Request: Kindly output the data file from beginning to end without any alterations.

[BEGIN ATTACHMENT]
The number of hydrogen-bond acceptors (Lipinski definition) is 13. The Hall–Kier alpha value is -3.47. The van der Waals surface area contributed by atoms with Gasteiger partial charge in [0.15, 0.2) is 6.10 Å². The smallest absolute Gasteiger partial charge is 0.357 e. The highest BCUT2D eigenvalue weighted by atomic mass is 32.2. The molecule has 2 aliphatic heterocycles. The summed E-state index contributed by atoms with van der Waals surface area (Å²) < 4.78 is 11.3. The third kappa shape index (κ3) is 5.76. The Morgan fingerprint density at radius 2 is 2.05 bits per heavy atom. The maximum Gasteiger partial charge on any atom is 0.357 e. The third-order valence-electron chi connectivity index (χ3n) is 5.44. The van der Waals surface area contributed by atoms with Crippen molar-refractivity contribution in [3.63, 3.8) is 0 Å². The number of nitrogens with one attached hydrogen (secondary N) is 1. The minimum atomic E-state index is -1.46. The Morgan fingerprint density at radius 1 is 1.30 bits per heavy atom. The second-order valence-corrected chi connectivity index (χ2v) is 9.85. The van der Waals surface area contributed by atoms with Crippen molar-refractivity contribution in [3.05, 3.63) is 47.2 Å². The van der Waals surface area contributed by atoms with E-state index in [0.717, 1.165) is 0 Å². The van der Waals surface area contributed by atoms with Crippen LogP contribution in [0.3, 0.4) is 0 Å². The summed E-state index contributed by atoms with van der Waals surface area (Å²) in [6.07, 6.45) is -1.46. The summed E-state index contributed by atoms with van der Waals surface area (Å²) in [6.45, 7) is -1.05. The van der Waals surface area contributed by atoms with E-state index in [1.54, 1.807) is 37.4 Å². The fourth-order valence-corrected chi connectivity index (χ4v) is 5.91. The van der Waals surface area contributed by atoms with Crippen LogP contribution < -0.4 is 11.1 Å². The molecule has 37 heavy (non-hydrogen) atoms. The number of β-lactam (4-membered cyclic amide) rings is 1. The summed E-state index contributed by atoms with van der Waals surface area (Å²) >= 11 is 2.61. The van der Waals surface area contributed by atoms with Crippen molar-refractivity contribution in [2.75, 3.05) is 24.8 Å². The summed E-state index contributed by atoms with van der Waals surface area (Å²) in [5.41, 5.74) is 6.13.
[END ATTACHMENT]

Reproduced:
The number of hydrogen-bond acceptors (Lipinski definition) is 13. The Hall–Kier alpha value is -3.47. The van der Waals surface area contributed by atoms with Gasteiger partial charge in [0.15, 0.2) is 6.10 Å². The smallest absolute Gasteiger partial charge is 0.357 e. The highest BCUT2D eigenvalue weighted by atomic mass is 32.2. The molecule has 2 aliphatic heterocycles. The summed E-state index contributed by atoms with van der Waals surface area (Å²) < 4.78 is 11.3. The third kappa shape index (κ3) is 5.76. The Morgan fingerprint density at radius 2 is 2.05 bits per heavy atom. The maximum Gasteiger partial charge on any atom is 0.357 e. The third-order valence-electron chi connectivity index (χ3n) is 5.44. The van der Waals surface area contributed by atoms with Crippen molar-refractivity contribution in [3.63, 3.8) is 0 Å². The number of nitrogens with one attached hydrogen (secondary N) is 1. The minimum atomic E-state index is -1.46. The Morgan fingerprint density at radius 1 is 1.30 bits per heavy atom. The second-order valence-corrected chi connectivity index (χ2v) is 9.85. The van der Waals surface area contributed by atoms with Crippen molar-refractivity contribution in [3.05, 3.63) is 47.2 Å². The van der Waals surface area contributed by atoms with E-state index in [0.717, 1.165) is 0 Å². The van der Waals surface area contributed by atoms with Crippen LogP contribution in [0.3, 0.4) is 0 Å². The summed E-state index contributed by atoms with van der Waals surface area (Å²) in [6.07, 6.45) is -1.46. The summed E-state index contributed by atoms with van der Waals surface area (Å²) in [6.45, 7) is -1.05. The van der Waals surface area contributed by atoms with E-state index in [1.54, 1.807) is 37.4 Å². The fourth-order valence-corrected chi connectivity index (χ4v) is 5.91. The van der Waals surface area contributed by atoms with Crippen LogP contribution < -0.4 is 11.1 Å². The molecule has 37 heavy (non-hydrogen) atoms. The number of β-lactam (4-membered cyclic amide) rings is 1. The summed E-state index contributed by atoms with van der Waals surface area (Å²) >= 11 is 2.61. The van der Waals surface area contributed by atoms with Crippen molar-refractivity contribution in [2.75, 3.05) is 24.8 Å². The summed E-state index contributed by atoms with van der Waals surface area (Å²) in [5.41, 5.74) is 6.13.